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Use of mass flow metering (MFM) systems for all marine fuel oil deliveries will be mandatory in Singapore port from 1 January 2017.

11 September 2014 / Web only

The Maritime and Port Authority of Singapore (MPA) is introducing requirements for direct measurement of the mass of oil delivered during bunkering operations. This is understood to be the first such mandatory measure in any port worldwide. In their Port Marine Circular No.08-14, MPA announced that the “Singapore Standard Code of Practice for Bunkering” (SS 600) is in the process of being revised and that all bunker tankers operating in the port will be required to install an MPA approved mass flow metering (MFM) system. Enforcement dates for the new system to be fitted are as follows:

  • 31 December 2014 - all new bunker tankers applying for a Harbour Craft (Bunker Tanker) licence
  • 31 December 2016 - all existing bunker tankers

According to the MPA, the updated version of SS 600 will be launched at the 2014 Singapore International Bunkering Conference (SIBCON) in mid-October.

One of the problems in terms of trading marine fuel oil is that manual dipping and tank soundings onboard the ship are volumetric measurements while invoicing is based on the mass transferred. Manual measurements are time consuming and also not transparent for the counterparty. As the accuracy of traditional volumetric measurements is highly dependent upon the weather, sea and ship conditions, the trim of the bunker tank, fuel temperature and also relies on manual translation of volume measurements into mass, human errors are likely to occur followed by quantity disputes. Another difficulty reported in the Singapore region is “cappuccino bunkers” - a well known phenomenon whereby the bunker supply barge pumps air into bunkers so that a higher quantity of bunkers can be measured onboard the ship than actually supplied.

With a bunker sales volume of 42.7m metric tonnes in 2013, Singapore is the world’s leading bunkering port (source: “MPA Annual Report 2013”) and it is therefore very important to the MPA to ensure that quality bunker services are provided. The introduction of mandatory use of MFM systems is expected to enhance transparency in the bunkering process, improve operational efficiency, increase the productivity of the entire industry, and last but not least, reduce illegal bunkering activities.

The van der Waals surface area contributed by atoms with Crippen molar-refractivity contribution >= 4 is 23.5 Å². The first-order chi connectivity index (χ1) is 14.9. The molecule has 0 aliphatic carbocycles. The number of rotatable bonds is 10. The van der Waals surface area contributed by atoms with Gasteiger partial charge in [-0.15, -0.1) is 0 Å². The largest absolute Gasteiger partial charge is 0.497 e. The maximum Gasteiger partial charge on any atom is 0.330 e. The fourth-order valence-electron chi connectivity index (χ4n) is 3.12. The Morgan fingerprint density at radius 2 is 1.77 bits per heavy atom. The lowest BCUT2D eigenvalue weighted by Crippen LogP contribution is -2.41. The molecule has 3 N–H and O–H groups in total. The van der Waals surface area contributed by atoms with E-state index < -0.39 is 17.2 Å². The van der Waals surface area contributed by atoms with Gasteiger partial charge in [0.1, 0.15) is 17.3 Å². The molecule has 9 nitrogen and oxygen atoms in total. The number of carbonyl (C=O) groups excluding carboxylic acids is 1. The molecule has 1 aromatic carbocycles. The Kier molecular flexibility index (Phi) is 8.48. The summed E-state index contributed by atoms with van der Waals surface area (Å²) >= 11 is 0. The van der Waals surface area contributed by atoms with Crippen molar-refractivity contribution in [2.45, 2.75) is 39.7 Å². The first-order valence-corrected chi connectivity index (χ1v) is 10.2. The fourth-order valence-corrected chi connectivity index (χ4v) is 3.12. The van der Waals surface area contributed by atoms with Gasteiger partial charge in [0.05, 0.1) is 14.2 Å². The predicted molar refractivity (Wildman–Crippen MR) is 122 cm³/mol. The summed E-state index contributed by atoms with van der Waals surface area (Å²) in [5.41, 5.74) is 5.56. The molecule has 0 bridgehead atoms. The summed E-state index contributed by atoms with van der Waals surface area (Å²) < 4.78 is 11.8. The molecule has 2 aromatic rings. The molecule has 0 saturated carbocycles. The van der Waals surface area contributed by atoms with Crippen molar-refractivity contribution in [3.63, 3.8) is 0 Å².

Impact on ships’ onboard bunkering procedures
To assist the industry with the implementation of the new requirements, the MPA has issued the documents: “Frequently Asked Questions on Mass Flow Metering (MFM) for Bunkering” and “Generic MFM Procedure”. And although responsibility to install approved MFM systems lies with the bunker barge owners, it will also be important for crews on ships undertaking bunkering in Singapore port to familiarise themselves with the new system requirements.

Members and clients are therefore recommended to carefully review the MPA’s “Generic MFM Procedure” and to ensure that their onboard bunkering procedures are adjusted as necessary. It is important to note in relation to use of the new MFM system that: 

  • Engagement of a Bunker Surveyor is still important as the role of the surveyor as an independent party to witness and ensure compliance during bunkering processes remains unchanged.
  • It is not uncommon that bunker contracts prescribe the means of determining the quantity of bunkers supplied. It is advisable that besides MFM being the binding arrangement, the Chief Engineer (or his deputy as per the SMS) and the Bunker Surveyor conduct bunker surveys onboard the bunker supply barge and own ship before and after delivery. Such surveys should include looking for signs of aeration or other malpractices in bunkers. In the event there is agreement between the buyer and seller to use sounding to measure the quantity of bunkers, the MPA will not object to such an arrangement before 1 January 2017. However, the MPA emphasises that the MFM system (where available) should still be kept operational and advises that the information recorded in the MFM will be used in an investigation.
  • The Chief Engineer (and Bunker Surveyor if engaged) is strongly advised not only to witness and record the meter readings after completion of bunkering but also to witness that the total mass reading (the resettable totalizer) has been set to zero before commencement of bunkering.
  • The integrity of the measurement process relies on ensuring that the whole delivery system, and not just the meter, is completely secure and that any possibility for bypassing the flow onboard the bunker barge downstream of the meter is sealed off. Before commencement and after completion of bunkering, the Chief Engineer and Bunker Surveyor (if engaged) should carefully check and confirm that all sealing points are intact and that the seal numbers match the seal numbers recorded in the latest “Seal Verification Report” available onboard the bunker supply barge.

 Available downloads from MPA

  • Port Marine Circular No.08-14 dated 29 July 2014: http://www.mpa.gov.sg/sites/circulars_and_notices/pdfs/port_marine_circulars/pc14-08.pdf
  • MPA Frequently Asked Questions on Mass Flow Metering (MFM) for Bunkering: http://www.mpa.gov.sg/sites/pdf/faq_mfm.pdf
  • Generic MFM Procedure: http://www.mpa.gov.sg/sites/pdf/generic_mfm_delivery_procedure.pdf

Singapore Standard Code of Practice for Bunkering – SS 600: available to purchase